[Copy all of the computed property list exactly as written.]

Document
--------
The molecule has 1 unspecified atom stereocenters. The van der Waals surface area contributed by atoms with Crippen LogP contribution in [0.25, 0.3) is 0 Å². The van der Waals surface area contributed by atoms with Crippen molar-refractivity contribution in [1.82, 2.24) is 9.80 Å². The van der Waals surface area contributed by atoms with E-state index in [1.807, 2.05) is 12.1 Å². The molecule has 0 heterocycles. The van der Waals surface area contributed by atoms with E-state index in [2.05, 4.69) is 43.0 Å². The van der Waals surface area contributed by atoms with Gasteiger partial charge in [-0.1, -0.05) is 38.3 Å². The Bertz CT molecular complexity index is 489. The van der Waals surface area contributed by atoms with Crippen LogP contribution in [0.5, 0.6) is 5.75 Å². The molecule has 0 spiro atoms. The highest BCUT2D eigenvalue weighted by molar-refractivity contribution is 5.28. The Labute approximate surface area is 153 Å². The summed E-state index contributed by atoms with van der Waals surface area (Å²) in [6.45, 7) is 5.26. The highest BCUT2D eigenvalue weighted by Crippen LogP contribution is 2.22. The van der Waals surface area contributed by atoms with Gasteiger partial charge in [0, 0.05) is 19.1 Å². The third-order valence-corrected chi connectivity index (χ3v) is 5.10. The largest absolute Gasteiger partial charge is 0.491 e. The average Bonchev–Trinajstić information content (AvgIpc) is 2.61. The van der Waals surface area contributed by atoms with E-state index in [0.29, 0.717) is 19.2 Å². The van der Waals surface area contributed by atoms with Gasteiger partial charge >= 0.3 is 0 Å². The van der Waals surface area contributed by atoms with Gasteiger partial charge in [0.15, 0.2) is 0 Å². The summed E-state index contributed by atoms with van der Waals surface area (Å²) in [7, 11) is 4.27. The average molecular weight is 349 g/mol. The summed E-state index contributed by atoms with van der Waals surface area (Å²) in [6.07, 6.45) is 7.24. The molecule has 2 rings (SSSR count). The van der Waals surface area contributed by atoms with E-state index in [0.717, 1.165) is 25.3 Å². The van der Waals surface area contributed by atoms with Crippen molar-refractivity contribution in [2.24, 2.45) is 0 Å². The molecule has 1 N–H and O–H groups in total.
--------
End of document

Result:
The molecule has 1 unspecified atom stereocenters. The van der Waals surface area contributed by atoms with Crippen LogP contribution in [0.25, 0.3) is 0 Å². The van der Waals surface area contributed by atoms with Crippen molar-refractivity contribution in [1.82, 2.24) is 9.80 Å². The van der Waals surface area contributed by atoms with E-state index in [1.807, 2.05) is 12.1 Å². The molecule has 0 heterocycles. The van der Waals surface area contributed by atoms with E-state index in [2.05, 4.69) is 43.0 Å². The van der Waals surface area contributed by atoms with Gasteiger partial charge in [-0.1, -0.05) is 38.3 Å². The Bertz CT molecular complexity index is 489. The van der Waals surface area contributed by atoms with Crippen LogP contribution in [0.5, 0.6) is 5.75 Å². The molecule has 0 spiro atoms. The highest BCUT2D eigenvalue weighted by molar-refractivity contribution is 5.28. The Labute approximate surface area is 153 Å². The summed E-state index contributed by atoms with van der Waals surface area (Å²) in [6.45, 7) is 5.26. The highest BCUT2D eigenvalue weighted by Crippen LogP contribution is 2.22. The van der Waals surface area contributed by atoms with Gasteiger partial charge in [0, 0.05) is 19.1 Å². The third-order valence-corrected chi connectivity index (χ3v) is 5.10. The largest absolute Gasteiger partial charge is 0.491 e. The average Bonchev–Trinajstić information content (AvgIpc) is 2.61. The van der Waals surface area contributed by atoms with E-state index in [0.29, 0.717) is 19.2 Å². The van der Waals surface area contributed by atoms with Gasteiger partial charge >= 0.3 is 0 Å². The van der Waals surface area contributed by atoms with Gasteiger partial charge in [0.15, 0.2) is 0 Å². The summed E-state index contributed by atoms with van der Waals surface area (Å²) in [7, 11) is 4.27. The average molecular weight is 349 g/mol. The summed E-state index contributed by atoms with van der Waals surface area (Å²) in [6.07, 6.45) is 7.24. The molecule has 2 rings (SSSR count). The van der Waals surface area contributed by atoms with E-state index in [0.717, 1.165) is 25.3 Å². The van der Waals surface area contributed by atoms with Crippen molar-refractivity contribution in [2.24, 2.45) is 0 Å². The molecule has 1 N–H and O–H groups in total.